The worrying brain drain from Eastern Europe and poor participation of scientists from the region in the EU’s research projects could be reversed if the scientists were paid salaries equal to those of their Western colleagues, a paper published this week (17 April) argues.
Such a move would come at a minimal cost to the EU’s research budget but would level the playing field, allowing the East to retain and even attract talent, says the paper in Journal of Health Services Research & Policy.
“Currently, Eastern European researchers are getting peanuts for working just as hard as Londoners and Scandinavians – oftentimes on the same projects,” a co-author of the paper, Michael Galsworthy from UCL in London, UK, tells Balkan Science Beat.
“The EU needs to stop patronising scientists in poorer countries with statements about ‘laggard’ countries and ‘not compromising excellence’ and offering charitable ‘structural funds’ as if it were a bonus, when in fact it masks underpayment,” he says.
“Rather, they should let the system be truly borderless and competitive – salaries included. That is what will provide fair competition, fire appetite in Eastern European science, stop brain drain, make the environment attractive, allow build-up of talent and ultimately make the difference.”
So far, researchers had to use local salaries when writing funding proposals – so, for example, the take home pay of a scientist in Slovenia would only be a third of that of their colleague in London working on a same project.
This pay difference is presumed to reflect living costs, but this is simply not the case as many countries cannot afford to pay their scientists at respectable rates and so the funding mechanism ignores the financial hardship of Eastern European researchers, the paper says. Such salaries reinforce the tilted playing field and fuel the brain drain.
Despite the EU’s acknowledgement of an east-to-west brain drain trend, this issue is hardly mentioned in impact assessments or proposals for EU’s next research funding framework starting in 2014, the Horizon 2020, the paper says.
“Paying equitably would let Eastern Europe use its competitive advantage of marginally lower living costs to retain and even attract top researchers, so that Principal Investigators can assimilate critical masses of young eager talent,” the paper says.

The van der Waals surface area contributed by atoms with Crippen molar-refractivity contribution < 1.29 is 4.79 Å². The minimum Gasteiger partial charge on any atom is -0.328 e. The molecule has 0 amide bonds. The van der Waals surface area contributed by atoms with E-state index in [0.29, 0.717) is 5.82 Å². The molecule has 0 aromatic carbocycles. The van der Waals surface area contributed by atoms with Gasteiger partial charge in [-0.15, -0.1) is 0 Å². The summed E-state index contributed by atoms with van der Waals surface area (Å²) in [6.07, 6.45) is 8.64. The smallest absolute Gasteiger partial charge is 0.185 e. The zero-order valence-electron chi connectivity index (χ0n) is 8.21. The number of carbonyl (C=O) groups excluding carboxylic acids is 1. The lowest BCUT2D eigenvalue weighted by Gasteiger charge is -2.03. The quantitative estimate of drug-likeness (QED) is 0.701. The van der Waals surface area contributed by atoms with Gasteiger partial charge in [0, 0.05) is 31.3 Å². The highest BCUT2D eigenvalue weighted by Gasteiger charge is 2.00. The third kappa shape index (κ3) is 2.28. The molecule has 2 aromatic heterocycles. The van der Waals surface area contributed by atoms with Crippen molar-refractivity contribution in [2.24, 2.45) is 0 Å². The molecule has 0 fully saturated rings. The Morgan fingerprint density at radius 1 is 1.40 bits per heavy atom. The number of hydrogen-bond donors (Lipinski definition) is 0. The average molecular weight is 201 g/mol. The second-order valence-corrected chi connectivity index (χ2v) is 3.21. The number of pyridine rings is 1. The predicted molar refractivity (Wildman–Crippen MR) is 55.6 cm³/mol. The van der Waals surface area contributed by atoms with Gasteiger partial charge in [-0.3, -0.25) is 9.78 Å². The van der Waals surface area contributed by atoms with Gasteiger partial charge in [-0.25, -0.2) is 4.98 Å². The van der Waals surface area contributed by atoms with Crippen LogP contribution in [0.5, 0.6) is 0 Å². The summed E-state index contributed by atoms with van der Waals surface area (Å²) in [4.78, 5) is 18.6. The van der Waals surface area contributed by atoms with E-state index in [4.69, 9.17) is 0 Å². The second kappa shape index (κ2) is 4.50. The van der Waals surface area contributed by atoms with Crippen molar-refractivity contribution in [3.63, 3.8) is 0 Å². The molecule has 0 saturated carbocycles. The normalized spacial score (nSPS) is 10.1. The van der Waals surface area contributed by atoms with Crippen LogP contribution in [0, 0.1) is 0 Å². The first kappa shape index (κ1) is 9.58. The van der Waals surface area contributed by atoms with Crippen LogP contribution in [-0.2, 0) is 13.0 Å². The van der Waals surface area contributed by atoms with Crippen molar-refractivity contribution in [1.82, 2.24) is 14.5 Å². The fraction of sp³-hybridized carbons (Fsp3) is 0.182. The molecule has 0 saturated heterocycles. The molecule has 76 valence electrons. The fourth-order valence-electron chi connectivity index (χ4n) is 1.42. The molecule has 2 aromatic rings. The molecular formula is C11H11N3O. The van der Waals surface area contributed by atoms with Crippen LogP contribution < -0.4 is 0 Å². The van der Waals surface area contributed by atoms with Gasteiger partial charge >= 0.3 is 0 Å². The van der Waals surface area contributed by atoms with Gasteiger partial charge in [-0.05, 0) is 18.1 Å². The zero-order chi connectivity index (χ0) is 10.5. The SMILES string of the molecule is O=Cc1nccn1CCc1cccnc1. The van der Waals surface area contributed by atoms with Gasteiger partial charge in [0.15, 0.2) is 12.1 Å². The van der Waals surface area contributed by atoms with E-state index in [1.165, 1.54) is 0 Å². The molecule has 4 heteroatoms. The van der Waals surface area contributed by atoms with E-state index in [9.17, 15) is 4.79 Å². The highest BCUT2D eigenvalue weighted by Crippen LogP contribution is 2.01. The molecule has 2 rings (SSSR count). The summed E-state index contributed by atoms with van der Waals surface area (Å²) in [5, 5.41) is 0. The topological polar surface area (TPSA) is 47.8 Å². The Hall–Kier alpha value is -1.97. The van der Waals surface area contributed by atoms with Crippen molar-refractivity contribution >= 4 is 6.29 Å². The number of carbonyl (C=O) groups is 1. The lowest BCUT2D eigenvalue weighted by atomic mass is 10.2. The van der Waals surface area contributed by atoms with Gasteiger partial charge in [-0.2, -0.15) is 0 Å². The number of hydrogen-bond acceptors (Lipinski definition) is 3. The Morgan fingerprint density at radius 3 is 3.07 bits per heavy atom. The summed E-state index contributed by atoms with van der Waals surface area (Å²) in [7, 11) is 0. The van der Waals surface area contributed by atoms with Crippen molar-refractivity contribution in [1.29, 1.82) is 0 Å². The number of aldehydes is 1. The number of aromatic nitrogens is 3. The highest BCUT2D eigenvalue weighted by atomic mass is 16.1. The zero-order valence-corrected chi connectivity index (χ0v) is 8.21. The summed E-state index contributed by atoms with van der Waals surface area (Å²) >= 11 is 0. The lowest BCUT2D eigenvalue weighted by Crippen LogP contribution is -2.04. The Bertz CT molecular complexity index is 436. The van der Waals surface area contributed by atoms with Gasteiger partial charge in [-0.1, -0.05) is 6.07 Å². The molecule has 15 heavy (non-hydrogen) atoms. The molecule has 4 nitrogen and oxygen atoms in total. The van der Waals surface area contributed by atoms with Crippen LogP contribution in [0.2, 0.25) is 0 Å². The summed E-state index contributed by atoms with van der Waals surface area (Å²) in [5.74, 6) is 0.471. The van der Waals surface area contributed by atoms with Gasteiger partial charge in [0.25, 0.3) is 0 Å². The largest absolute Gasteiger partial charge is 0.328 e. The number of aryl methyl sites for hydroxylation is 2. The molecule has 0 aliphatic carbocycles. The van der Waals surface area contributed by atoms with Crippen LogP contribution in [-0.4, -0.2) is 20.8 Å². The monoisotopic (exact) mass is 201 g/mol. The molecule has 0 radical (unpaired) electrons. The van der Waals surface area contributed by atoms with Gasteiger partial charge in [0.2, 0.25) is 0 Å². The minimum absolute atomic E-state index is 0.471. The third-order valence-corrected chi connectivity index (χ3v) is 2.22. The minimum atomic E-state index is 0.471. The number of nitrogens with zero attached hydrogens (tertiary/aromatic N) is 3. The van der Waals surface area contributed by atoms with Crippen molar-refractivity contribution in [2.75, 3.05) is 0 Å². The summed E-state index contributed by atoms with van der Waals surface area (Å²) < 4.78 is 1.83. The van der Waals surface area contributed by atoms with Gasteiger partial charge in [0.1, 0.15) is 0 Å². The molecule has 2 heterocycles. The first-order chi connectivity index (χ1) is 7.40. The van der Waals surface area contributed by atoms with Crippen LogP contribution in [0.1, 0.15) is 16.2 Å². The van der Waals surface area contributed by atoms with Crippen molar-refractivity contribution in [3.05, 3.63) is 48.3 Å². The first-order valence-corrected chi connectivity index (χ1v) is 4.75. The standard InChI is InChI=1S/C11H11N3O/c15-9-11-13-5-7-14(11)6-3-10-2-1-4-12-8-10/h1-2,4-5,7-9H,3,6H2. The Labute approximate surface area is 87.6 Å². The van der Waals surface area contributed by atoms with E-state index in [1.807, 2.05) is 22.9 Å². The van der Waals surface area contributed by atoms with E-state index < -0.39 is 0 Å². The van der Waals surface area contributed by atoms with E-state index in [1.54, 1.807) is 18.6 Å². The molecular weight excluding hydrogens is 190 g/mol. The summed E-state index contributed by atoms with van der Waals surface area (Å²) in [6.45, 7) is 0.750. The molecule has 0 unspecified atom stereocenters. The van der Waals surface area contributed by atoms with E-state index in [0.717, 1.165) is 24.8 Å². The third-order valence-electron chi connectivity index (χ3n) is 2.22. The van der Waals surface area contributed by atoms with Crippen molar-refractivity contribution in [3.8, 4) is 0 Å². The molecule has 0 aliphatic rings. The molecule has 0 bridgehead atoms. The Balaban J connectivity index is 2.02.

“Additionally, it encourages many more applications to EU projects and forces local funders to match those compensation rates. This is what EU science stimulation should be.”
And in the area of health research (where the Eastern European disadvantage is particularly strong) the cost to the budget would only be 2.5% to double all salaries to Eastern European researchers.
This is because in health research, most of the funds currently go to the original 15 EU member states, according to the EC’s own report: they received 34 times more health research funding under the FP7 than the newest 12 member states. This difference could not be accounted for by the differences in population size, GDP, or contributions to the budget. In fact, those 12 member states received less money from the FP7 than the ‘rest of the world’ group for health research, and their participation rates in EU projects has dropped since the FP6, despite their contributing to the common funding pool.
“I really doubt that the EC will respond to this until Eastern Europeans are shaking their fists about it. And I think Eastern Europeans scientists should,” he says. “Their own governments have let them down on this too.”
Galsworthy’s message to researchers and policymakers in the region is to raise awareness of the funds available, especially to SMEs.
“The EC wants to fund innovative small companies, but most companies starting up do not know of this big pot of money being prepared,” he says.
Another thing to do is to get universities and SMEs in Eastern European countries networking with each other and with leading Western EU institutions.
“Most of the EU funding now goes to large multinational projects and there is still kudos associated with having eastern / new countries on board,” Galsworthy says.
And they should also petition the EU to get extra ‘structural funds’ to set up the communication and network channels that will drive collaboration and funding applications.
He runs the EuroScientist blog Balkan Science Beat.
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